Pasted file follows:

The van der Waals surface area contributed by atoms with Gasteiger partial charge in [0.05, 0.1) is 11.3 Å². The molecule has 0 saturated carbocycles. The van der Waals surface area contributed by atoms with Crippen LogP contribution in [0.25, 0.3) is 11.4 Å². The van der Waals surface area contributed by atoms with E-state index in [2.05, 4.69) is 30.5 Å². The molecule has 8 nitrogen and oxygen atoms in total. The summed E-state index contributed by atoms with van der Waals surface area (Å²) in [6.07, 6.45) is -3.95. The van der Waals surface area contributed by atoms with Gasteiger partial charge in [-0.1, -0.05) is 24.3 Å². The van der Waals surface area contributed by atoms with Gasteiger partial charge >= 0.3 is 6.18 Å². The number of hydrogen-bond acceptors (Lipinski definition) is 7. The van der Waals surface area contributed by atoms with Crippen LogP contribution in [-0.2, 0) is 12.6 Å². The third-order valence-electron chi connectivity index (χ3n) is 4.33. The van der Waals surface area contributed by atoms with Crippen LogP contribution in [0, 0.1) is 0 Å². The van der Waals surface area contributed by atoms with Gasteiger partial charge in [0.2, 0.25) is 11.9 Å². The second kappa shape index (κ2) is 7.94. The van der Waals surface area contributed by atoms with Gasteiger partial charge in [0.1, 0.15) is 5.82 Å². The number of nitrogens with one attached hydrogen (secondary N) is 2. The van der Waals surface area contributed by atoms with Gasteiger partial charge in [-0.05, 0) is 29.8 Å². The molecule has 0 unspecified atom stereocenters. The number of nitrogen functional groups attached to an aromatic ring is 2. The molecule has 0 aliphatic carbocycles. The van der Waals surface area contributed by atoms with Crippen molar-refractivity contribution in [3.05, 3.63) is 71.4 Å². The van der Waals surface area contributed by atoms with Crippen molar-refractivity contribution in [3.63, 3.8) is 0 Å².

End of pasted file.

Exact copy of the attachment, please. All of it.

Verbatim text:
The van der Waals surface area contributed by atoms with Gasteiger partial charge in [0.05, 0.1) is 11.3 Å². The molecule has 0 saturated carbocycles. The van der Waals surface area contributed by atoms with Crippen LogP contribution in [0.25, 0.3) is 11.4 Å². The van der Waals surface area contributed by atoms with E-state index in [2.05, 4.69) is 30.5 Å². The molecule has 8 nitrogen and oxygen atoms in total. The summed E-state index contributed by atoms with van der Waals surface area (Å²) in [6.07, 6.45) is -3.95. The van der Waals surface area contributed by atoms with Gasteiger partial charge in [-0.1, -0.05) is 24.3 Å². The van der Waals surface area contributed by atoms with Gasteiger partial charge >= 0.3 is 6.18 Å². The number of hydrogen-bond acceptors (Lipinski definition) is 7. The van der Waals surface area contributed by atoms with Crippen LogP contribution in [-0.2, 0) is 12.6 Å². The third-order valence-electron chi connectivity index (χ3n) is 4.33. The van der Waals surface area contributed by atoms with Crippen LogP contribution in [0, 0.1) is 0 Å². The van der Waals surface area contributed by atoms with Gasteiger partial charge in [0.2, 0.25) is 11.9 Å². The second kappa shape index (κ2) is 7.94. The van der Waals surface area contributed by atoms with Gasteiger partial charge in [0.1, 0.15) is 5.82 Å². The number of nitrogens with one attached hydrogen (secondary N) is 2. The van der Waals surface area contributed by atoms with Gasteiger partial charge in [-0.05, 0) is 29.8 Å². The molecule has 0 unspecified atom stereocenters. The number of nitrogen functional groups attached to an aromatic ring is 2. The molecule has 0 aliphatic carbocycles. The van der Waals surface area contributed by atoms with Crippen molar-refractivity contribution in [3.05, 3.63) is 71.4 Å². The van der Waals surface area contributed by atoms with Crippen molar-refractivity contribution in [3.63, 3.8) is 0 Å².